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Foto: Kwennie Chang

Digital Humanities professor Rens Bod awarded UvA Person of the Year

Sterre van der Hee,
21 december 2018 - 09:59

When Folia informed professor Rens Bod he was listed as a nominee for the Folia Person of the Year Award — news that most candidates accept with obvious enthusiasm — Rens said he wasn’t sure what to make of it. Why was he to be awarded for the energy of the WOinActie movement? It wasn’t just about him.

People close to Rens confirm he is not someone who enjoys time under spotlight. That he takes to the stage only when absolutely necessary and only for issues he really cares about. Like the budget cuts to education.


WOinActie, the nationwide protest movement that Rens Bod started, is committed to improving the future of the university. This is one of the reasons Rens was awarded UvA Person of the Year on Thursday evening at the Roeterseiland Campus. But Rens has also received praise for his academic work as Professor of Digital Humanities as well as his chairmanship at the media studies department, awarded ‘Best in the world’ for research in the QS World University Ranking.


In conversation with the minister

More than a year ago, Rens issued a petition together with colleagues from universities around the country. Their call to action? More money for science education and a stop to the budget cuts which he calls ‘an insult to all students and employees.’ All year Rens has led debates, crunched numbers and encouraged and kept alive dialogue. #woinactie picked up momentum and the petition was signed by 5.114 people within two months. It was presented to parliament and Rens was invited to speak with the minister.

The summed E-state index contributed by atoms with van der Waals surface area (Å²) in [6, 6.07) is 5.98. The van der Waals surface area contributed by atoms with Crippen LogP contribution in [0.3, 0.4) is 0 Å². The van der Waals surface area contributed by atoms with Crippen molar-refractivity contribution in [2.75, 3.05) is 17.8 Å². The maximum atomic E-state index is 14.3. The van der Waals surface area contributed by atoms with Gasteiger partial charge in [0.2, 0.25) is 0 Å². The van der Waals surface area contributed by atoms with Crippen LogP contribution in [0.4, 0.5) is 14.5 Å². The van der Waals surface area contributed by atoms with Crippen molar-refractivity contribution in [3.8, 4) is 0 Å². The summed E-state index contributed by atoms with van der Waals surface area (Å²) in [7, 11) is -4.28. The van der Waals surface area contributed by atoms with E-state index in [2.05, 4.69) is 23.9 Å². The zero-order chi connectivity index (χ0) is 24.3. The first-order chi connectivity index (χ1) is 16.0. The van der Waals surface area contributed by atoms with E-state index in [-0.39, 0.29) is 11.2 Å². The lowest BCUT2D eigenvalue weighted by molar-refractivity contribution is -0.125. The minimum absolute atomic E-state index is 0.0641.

Rens is quick to emphasise everyone is in this together. WOinActie is more than just Rens Bod. It is about more than the professors who started it and relevant to everyone, not just Amsterdam. His colleagues and students agree, but believe that his personal achievement is well awarded. He made sure everyone got involved, is ‘extremely friendly,’ always gives his full attention and is in the habit of sending emails full of compliments (‘Good job for distributing the posters, fantastic that you wrote this press release!’), even if abroad for a conference. One of his students hopes he doesn’t forget to take care of himself: ‘I wonder, Rens, are you doing okay?’


The absent-minded professor

It is clear from the conversations Folia had with his students and colleagues that his passion arises from his love for science and his wish for everyone to be able to share in it. This is the reason he started the interdisciplinary course The Next Big Thing, where topics on psychiatry, physics and astronomy are presented in an easy-to-understand way. Rens believes the sciences need to be protected. He finds the idea of budget cuts in education and research ‘horrifying’. 


Rens Bod has a nervous, almost absent-minded style of communication and is known for starting not only one, but three sentences at the same time peppered with lots of ‘ifs’ and ‘buts’ and considerations – the nuances of a scientist. ‘I often feel like he’s handling five thousand things at a time,’ a colleague says. Does this make him a workaholic? Probably, says his colleagues. But because of the ever-increasing workload, they’re all workaholics nowadays.